For a horror fan, I’m actually fairly unschooled in the slasher film subgenre. The problem is that during the subgenre’s late 70s/early 80s heyday, I was too young to see the films by myself and my folks weren’t about to take me (heck, even now my mom won’t read my reviews because horror movies aren’t her cup of tea).
The Silent Scream is one of those movies I missed, though I vividly recall the TV ads. It took me 30 years but I’ve finally seen it, and while it’s not a great film it’s a fairly nifty slasher that puts a spin on some of the subgenre’s clichés.
School’s about to start at a California college, and students Scotty (Rebecca Balding), Jack (Steve Doubet), Doris (Juli Andelman) and Douchebag (not really the character’s name, but you’ll be calling him that too, trust me) are left out in the cold thanks to a housing shortage. They all end up at one of those creepy-yet-beautiful Victorian homes, which is owned by reclusive Mrs. Engels (Yvonne DeCarlo) and her nerdy son Mason. Despite Mrs. Engel’s proclivity for mysterious silence and staring, and Mason’s predilection to spy on the guests and watch movies with rape scenes on his TV, things are going well for the four students until one ends up stabbed to death on the nearby beach.
There’s no motive, suspect, or evidence, as local detectives (played by Cameron Mitchell and comic actor Avery Schreiber, in a nice dramatic turn) admit. But over the next 24 hours things will get ugly for the remaining three students and some ghosts from the Engels’ family’s past will make their presence known.
The Silent Scream isn’t notable for its number of kills (low) or their explicitness (tame by today’s standards). It stands out from cliché’d slasher fare in more subtle ways. The students don’t have a great deal of characterization but they’re believable and (with the exception of Douchebag) likable; they’re also not dumb as posts. (The screenplay wisely takes the first killing outside the house and then has events happen quickly, so that the characters have a reason besides plot convenience to stay in the house.) The coastal California setting is a nice change from the typical Centerville, USA locale. The stalkings are suspenseful and the attacks are sudden – indeed the victims don’t have time to scream. And it was refreshing to see characters not get punished for having a healthy sex life.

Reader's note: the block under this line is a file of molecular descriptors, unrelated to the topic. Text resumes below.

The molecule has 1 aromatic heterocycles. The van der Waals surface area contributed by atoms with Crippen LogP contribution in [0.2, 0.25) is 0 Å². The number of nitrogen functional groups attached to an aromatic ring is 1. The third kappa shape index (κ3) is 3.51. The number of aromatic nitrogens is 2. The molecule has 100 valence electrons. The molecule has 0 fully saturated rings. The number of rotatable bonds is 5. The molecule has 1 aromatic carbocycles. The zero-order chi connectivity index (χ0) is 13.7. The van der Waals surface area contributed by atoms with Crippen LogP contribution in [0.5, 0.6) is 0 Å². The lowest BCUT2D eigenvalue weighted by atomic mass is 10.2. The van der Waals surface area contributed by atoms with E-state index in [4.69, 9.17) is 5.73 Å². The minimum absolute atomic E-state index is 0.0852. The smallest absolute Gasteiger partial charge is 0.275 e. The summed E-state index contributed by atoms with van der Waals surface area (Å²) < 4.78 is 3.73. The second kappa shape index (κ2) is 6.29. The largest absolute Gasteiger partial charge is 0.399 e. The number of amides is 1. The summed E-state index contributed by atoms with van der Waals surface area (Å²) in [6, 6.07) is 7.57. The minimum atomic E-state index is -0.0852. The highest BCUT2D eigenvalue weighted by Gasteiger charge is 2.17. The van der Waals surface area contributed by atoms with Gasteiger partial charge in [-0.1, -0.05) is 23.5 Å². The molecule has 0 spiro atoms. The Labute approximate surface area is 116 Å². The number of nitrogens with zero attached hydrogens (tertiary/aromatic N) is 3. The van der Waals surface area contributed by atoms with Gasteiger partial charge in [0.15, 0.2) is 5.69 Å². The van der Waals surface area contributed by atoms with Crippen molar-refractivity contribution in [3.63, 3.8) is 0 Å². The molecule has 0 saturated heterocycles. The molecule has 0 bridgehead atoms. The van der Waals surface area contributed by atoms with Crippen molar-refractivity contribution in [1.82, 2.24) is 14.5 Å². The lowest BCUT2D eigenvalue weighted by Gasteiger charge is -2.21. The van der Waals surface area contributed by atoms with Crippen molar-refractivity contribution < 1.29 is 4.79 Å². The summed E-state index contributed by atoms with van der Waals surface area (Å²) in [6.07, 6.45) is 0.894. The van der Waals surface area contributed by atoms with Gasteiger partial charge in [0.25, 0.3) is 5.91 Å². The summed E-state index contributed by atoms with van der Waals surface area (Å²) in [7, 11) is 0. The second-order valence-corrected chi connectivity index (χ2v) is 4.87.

The most captivating thing about The Silent Scream, though, is the presence of Barbara Steele, horror icon (primarily from European films of the 1960s). As a mysterious member of the Engels family, she says not a word yet commands the screen every time she’s on it. She’s a hypnotic presence, taking a fairly routine film a notch higher.
The film has flaws, to be sure, but those are mostly outweighed by the positive assets. For example, aside from an ill-advised credits sequence that had me hopelessly confused for a while, the scenes with the detectives are story filler that is nonetheless enhanced by Mitchell and Schreiber, who have a genuine chemistry in their performances.
It’s a better-than-average film that’s handicapped by the conventions of the subgenre, but has enough good qualities to make it worth a watch.
Extras include featurettes and interviews that cover the film’s odd production history (originally shot in 1977, all but 12 minutes of the footage was deemed unusable and the film was more or less redone), trailers, and TV spots. It’s a fine set of features for an often overlooked film.